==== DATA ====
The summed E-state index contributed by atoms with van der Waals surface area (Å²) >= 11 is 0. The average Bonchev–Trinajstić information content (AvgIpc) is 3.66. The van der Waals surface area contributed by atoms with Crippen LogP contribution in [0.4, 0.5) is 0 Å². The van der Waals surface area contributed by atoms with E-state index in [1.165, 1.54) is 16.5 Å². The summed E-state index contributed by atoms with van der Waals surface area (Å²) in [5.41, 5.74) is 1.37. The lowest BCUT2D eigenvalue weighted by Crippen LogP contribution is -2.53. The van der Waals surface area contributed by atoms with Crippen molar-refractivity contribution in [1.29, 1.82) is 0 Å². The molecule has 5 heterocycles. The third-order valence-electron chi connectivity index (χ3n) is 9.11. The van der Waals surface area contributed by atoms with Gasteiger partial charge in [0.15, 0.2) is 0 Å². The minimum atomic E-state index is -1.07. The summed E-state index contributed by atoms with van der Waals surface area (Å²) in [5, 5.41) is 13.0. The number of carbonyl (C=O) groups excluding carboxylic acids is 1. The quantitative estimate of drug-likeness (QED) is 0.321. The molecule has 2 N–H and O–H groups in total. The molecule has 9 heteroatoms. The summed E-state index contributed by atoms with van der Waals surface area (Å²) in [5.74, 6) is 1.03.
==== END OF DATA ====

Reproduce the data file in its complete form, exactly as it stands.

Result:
The summed E-state index contributed by atoms with van der Waals surface area (Å²) >= 11 is 0. The average Bonchev–Trinajstić information content (AvgIpc) is 3.66. The van der Waals surface area contributed by atoms with Crippen LogP contribution in [0.4, 0.5) is 0 Å². The van der Waals surface area contributed by atoms with E-state index in [1.165, 1.54) is 16.5 Å². The summed E-state index contributed by atoms with van der Waals surface area (Å²) in [5.41, 5.74) is 1.37. The lowest BCUT2D eigenvalue weighted by Crippen LogP contribution is -2.53. The van der Waals surface area contributed by atoms with Crippen molar-refractivity contribution in [1.29, 1.82) is 0 Å². The molecule has 5 heterocycles. The third-order valence-electron chi connectivity index (χ3n) is 9.11. The van der Waals surface area contributed by atoms with Gasteiger partial charge in [0.15, 0.2) is 0 Å². The minimum atomic E-state index is -1.07. The summed E-state index contributed by atoms with van der Waals surface area (Å²) in [5, 5.41) is 13.0. The number of carbonyl (C=O) groups excluding carboxylic acids is 1. The quantitative estimate of drug-likeness (QED) is 0.321. The molecule has 2 N–H and O–H groups in total. The molecule has 9 heteroatoms. The summed E-state index contributed by atoms with van der Waals surface area (Å²) in [5.74, 6) is 1.03.